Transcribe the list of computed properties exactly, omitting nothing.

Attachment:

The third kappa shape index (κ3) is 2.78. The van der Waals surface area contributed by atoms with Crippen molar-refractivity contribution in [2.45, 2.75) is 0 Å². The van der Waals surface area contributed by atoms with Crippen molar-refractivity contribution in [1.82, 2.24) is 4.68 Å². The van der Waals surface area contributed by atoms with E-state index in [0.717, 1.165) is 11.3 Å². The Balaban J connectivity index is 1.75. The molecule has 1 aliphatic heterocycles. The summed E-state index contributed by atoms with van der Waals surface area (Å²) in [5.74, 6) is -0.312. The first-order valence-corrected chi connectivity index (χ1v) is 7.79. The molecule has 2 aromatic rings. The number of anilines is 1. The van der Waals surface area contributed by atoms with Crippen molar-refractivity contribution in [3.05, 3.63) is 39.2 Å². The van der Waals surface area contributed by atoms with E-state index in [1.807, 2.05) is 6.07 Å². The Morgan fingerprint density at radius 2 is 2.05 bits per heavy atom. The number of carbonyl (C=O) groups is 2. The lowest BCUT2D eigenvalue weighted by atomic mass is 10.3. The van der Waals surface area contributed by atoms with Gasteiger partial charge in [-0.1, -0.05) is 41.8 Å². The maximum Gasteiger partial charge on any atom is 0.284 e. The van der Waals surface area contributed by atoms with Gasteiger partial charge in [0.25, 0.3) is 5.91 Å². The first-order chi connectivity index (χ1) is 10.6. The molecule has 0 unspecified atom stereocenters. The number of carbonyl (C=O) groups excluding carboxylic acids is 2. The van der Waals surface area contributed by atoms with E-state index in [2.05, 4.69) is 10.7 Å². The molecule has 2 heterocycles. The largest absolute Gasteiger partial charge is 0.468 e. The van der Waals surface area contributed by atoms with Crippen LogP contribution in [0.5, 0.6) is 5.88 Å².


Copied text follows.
The third kappa shape index (κ3) is 2.78. The van der Waals surface area contributed by atoms with Crippen molar-refractivity contribution in [2.45, 2.75) is 0 Å². The van der Waals surface area contributed by atoms with Crippen molar-refractivity contribution in [1.82, 2.24) is 4.68 Å². The van der Waals surface area contributed by atoms with E-state index in [0.717, 1.165) is 11.3 Å². The Balaban J connectivity index is 1.75. The molecule has 1 aliphatic heterocycles. The summed E-state index contributed by atoms with van der Waals surface area (Å²) in [5.74, 6) is -0.312. The first-order valence-corrected chi connectivity index (χ1v) is 7.79. The molecule has 2 aromatic rings. The number of anilines is 1. The van der Waals surface area contributed by atoms with Crippen molar-refractivity contribution in [3.05, 3.63) is 39.2 Å². The van der Waals surface area contributed by atoms with E-state index in [1.807, 2.05) is 6.07 Å². The Morgan fingerprint density at radius 2 is 2.05 bits per heavy atom. The number of carbonyl (C=O) groups is 2. The lowest BCUT2D eigenvalue weighted by atomic mass is 10.3. The van der Waals surface area contributed by atoms with Gasteiger partial charge in [-0.1, -0.05) is 41.8 Å². The maximum Gasteiger partial charge on any atom is 0.284 e. The van der Waals surface area contributed by atoms with Gasteiger partial charge in [0.25, 0.3) is 5.91 Å². The first-order chi connectivity index (χ1) is 10.6. The molecule has 0 unspecified atom stereocenters. The number of carbonyl (C=O) groups excluding carboxylic acids is 2. The van der Waals surface area contributed by atoms with E-state index in [2.05, 4.69) is 10.7 Å². The molecule has 2 heterocycles. The largest absolute Gasteiger partial charge is 0.468 e. The van der Waals surface area contributed by atoms with Crippen LogP contribution in [0.5, 0.6) is 5.88 Å².